Day of the Dead (Journalists)
The Mexican chapter of the Article 19 organization has set up an amazing special site [in Spanish, yet very graphical and easy to navigate] in observance of the Day of the Dead, honoring the fallen journalists who have lost their lives in the pursuit of truth amid Mexico’s drug war.
Here is the rationale of the project, via Artículo 19:
The Day of the Dead is a Mexican folk tradition dating from pre-Columbian times, based on the belief that people’s souls return from the underworld to visit their families and loved ones. The tradition continues to this day with a mixture of indigenous beliefs with Catholic traditions.
The colors, the music, the food, and the the celebrations take place to honor the people who no longer exist in the material world but remain alive in the spiritual realm.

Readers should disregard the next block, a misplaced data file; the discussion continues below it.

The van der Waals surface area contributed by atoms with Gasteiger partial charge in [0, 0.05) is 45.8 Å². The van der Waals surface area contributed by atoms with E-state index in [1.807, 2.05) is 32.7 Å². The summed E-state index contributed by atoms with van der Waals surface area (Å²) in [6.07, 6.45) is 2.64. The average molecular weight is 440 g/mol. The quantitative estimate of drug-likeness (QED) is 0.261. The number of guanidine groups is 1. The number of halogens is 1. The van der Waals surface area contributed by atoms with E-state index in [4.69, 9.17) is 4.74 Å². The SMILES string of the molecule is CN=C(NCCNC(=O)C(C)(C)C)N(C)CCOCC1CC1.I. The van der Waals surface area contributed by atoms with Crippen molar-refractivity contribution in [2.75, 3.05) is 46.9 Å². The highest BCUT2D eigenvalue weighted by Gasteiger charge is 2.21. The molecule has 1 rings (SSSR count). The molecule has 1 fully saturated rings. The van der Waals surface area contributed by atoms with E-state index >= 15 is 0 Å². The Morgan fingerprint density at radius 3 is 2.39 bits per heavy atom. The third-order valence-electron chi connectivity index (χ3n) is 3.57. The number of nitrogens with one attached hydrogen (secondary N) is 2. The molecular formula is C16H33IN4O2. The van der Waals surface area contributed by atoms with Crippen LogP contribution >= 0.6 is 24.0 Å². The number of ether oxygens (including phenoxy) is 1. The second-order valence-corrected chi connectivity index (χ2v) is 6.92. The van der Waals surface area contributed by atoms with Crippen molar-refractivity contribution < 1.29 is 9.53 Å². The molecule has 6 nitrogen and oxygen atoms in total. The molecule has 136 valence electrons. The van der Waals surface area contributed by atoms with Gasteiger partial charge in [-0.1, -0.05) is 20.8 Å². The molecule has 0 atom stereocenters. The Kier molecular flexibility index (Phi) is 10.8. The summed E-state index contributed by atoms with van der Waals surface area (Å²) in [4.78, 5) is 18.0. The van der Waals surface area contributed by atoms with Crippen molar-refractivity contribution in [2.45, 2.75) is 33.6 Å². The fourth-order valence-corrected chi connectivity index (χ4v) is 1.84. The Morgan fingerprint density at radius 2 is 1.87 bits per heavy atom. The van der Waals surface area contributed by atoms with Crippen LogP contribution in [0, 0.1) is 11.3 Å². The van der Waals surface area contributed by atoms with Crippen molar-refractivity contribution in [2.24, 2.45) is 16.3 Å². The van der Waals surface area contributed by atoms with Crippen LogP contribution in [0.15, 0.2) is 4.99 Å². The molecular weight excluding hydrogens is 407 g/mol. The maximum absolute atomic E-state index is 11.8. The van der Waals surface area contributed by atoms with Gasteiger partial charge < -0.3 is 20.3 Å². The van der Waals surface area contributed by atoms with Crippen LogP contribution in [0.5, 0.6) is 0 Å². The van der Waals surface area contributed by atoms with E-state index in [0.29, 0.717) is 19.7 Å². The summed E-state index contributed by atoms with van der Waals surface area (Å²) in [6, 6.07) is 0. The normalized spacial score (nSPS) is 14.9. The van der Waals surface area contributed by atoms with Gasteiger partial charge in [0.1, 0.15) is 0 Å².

Therefore, here at Article 19, we want to remember on this day the deaths of 71 journalists murdered for reasons relating to their journalistic work, pay homage to them with an altar as a sign that they have not been forgotten, and as a continuing demand for justice for each of them.
FJP: As we have noted before, Artículo 19 has been doing an outstanding job at documenting violence against journalists across Mexico. Kudos.
Pet Peeve: ‘Los’ in translation. The correct name in Spanish of said Mexican tradition is Día de Muertos, not Día de los Muertos.
Images: Papel Picado (perforated paper), by Artículo 19.